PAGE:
Ex Nihilo

August 30 2017

Ex Nihilo: Conversations with Barney about Brian Eno

…what would be really interesting for people to see is how beautiful things grow out of shit, because nobody ever believes that…What would really be a lesson that everybody should learn is that things come out of nothing, things evolve out of nothing. You know the tiniest seed in the right situation turns into the most beautiful forest, and then the most promising seed in the wrong situation turns into nothing. And I think this would be important for people to understand because it gives people confidence in their own lives to know that that’s how things work… If you walk around with the idea that there are some people who are so gifted – they have these wonderful things in their head, but You’re not one of them. You’re just sort of a normal person, you could never do anything like that then you live a different kind of life, you know. You could have a different kind of life where you say ‘I know that things come from nothing very much and start from unpromising beginnings, and I’m an unpromising beginning, and I could start something too.

— Brian Eno

Since I moved to Japan a few years ago, the isolation and the lack of a local music scene I feel a part of has led me to rely on my former collaborators and close friends from Sydney and London and Berlin. Barney  – an amazing jazz pianist, theorist, musical laboratory technician and multi-instrumentalist – played keys on When you get down to it, and he and I have performed together often at Colbourne Ave and Free for all, along with occasional jam sessions in random spaces. We’ve also been known to enjoy the odd ale or two together in some fine Sydney bars and clubs.

Earlier this week I was explaining that I can’t find a flow for the album  — I have processes and procedures, but it’s feeling like pretty tough work. One thing lead to another, and he suggested I should keep a diary of the production. He mentioned Brian Eno and the notion of making music for your future self, which brought me back to the above quote – one of my favourite about the creative process and the mysteries surrounding it.

I’m hesitant about writing a journal or diary. I hate the idea of giving advice to other musicians about how they should go about making work. Every time I talk about how to create I can think of a thousand exceptions.

But writing down ideas for my present and future self, clarifying and printing them so I can have the conversation about the things that revolve around my head day to day, that idea stuck with me and multiplied by the hour. By the end of the day I’d determined to write journal entries about the daily blocks, thoughts and strategies I encounter. I further resolved each blog would be a moment of reflection, with specific actions I draw from each, to try in a practical, pragmatic context. So what you are reading are the conversations I honestly have with myself as I move through the day — from guitar to mixing desk to recorders to youtube, while doing the washing, practicing and riding through Kyoto. My questions always remain — how can I make something new, something vital, something I will be proud of both now and in the future.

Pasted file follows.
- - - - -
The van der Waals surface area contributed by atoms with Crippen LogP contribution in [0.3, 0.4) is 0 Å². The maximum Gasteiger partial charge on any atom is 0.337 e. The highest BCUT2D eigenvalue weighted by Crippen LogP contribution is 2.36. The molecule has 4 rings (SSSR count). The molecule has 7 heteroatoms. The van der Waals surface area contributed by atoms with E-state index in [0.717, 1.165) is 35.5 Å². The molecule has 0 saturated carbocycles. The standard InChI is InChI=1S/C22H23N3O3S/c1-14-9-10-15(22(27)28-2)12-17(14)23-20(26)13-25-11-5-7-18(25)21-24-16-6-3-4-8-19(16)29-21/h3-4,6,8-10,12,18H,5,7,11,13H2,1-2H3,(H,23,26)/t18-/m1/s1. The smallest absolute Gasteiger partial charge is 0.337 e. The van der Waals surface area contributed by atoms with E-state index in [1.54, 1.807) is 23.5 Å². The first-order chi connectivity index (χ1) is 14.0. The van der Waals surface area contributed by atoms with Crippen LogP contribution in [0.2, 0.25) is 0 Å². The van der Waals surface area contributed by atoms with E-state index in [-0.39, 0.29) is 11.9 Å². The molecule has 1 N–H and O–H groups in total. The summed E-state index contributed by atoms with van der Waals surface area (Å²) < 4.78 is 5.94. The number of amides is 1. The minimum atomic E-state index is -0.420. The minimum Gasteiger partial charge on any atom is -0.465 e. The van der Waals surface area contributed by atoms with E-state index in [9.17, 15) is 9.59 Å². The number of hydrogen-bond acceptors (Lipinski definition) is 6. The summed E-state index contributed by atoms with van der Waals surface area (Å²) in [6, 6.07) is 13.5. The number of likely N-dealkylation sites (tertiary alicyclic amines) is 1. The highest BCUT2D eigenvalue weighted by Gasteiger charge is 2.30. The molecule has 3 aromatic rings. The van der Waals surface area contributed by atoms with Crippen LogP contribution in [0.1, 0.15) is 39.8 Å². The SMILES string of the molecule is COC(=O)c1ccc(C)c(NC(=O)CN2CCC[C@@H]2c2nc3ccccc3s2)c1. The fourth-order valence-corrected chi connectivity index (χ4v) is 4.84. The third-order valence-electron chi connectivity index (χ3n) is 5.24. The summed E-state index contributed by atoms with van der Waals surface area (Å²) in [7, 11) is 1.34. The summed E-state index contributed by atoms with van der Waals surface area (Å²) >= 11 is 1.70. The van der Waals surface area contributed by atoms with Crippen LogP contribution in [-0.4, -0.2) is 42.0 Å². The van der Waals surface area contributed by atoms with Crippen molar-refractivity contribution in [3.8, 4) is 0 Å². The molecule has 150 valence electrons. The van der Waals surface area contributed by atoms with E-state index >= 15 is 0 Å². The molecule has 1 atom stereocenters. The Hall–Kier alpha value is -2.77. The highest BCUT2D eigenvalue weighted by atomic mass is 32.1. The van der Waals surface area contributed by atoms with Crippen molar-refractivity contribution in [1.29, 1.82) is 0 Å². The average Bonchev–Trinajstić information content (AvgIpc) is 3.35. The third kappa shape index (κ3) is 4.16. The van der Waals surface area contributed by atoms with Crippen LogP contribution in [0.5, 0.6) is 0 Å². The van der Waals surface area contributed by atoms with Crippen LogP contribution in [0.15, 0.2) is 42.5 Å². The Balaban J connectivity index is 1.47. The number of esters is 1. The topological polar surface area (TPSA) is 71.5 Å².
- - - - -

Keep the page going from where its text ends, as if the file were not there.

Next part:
And so, from nothing – from less than nothing — from a determination to do no such thing, but with the concern and care of a skilled gardener friend, comes this, and an outpouring of thoughts, fears, observations, frustrations, confoundment, inspiration and strategy.

So today’s strategy?

  • Write each day or each second day.
  • Try to keep it up for a month at least, then publish

Is that the song I knew?

29 August 2017

Breaking down five tracks I remember loving as a kid

Rhythm Heritage / Michael Omartian: Theme from SWAT

Oh come on – those disco hats! Are you kidding me…? And the horn stabs… OH! That bass piano riff is absolutely fantastic. Of course I love the chicka wah guitar and ringing high funk chords. Descending / ascending counter lines with strings and trumpets, repeated motif breakdown with a juicey envelope bass; Siren sound -? Drum fills – the seventies kit sound is really appealing. So much to like here. Interesting the piano loop is pretty relentless and gorgeous – and the way it breaks the loop through a figure and pulls all the instrumentation together. Superb.

ABBA: Dancing Queen

Again the disco hats, and unison singing. I like the chorus start – that’s really a hallmark of ABBA, right? (???) Again the piano is driving a lot of the melody – but the synth string sound and the way the strings play into the chorus – a lovely build. The chorus is pretty extended too, right? I mean there’s changes everywhere, and the melody keeps developing… SO MANY HOOKS….

There’s a gnarly delay in the mix I’d never noticed – and pulling back to the dark strings in the second verse is a masterstroke. So Singable. That repeated piano figure is repeated a lot.

Glen Campbell: Rhinestone Cowboy

Wow. The kick is really boxy and dry – snare too. Vocal quite dry too. Tambourine is beautifully echoey. Piano and guitar sitting really close together – strings driving so much of the uplift. Vocal opening up reverb wise in the chorus. That descend out of the chorus – bass, piano and strings across 4 bars – really gives the track pause and room. Also cutting back the strings and the instrumentation in the pre-chorus. Lovely mixing. And repeated chords after the vocal motif. Wide acoustic in the pre-chorus, narrowing for the chorus. A simple vocal line repeated clearly – It’s a cool thing, right? A rhinestone cowboy? It sounds a little like a cookie brand. But in a good way.

On a side note Wichita Lineman – that baritoney guitar tremolo solo is fantastic – and the way he sings this – along with the repeated synth figure that sounds like a telegraph… What a glorious track. Jimmy Webb. My goodness.

Neil Diamond: Jonathon Livingstone Seagull – Be

Simple repeated string bass, piano and synth swells – taking its time to develop. Bringing in extra strings and widening for the chorus. Upping the tempo through the introduction of the drums halfway through the chorus. And this string break! Simple motif played against more rhythmic and string elements.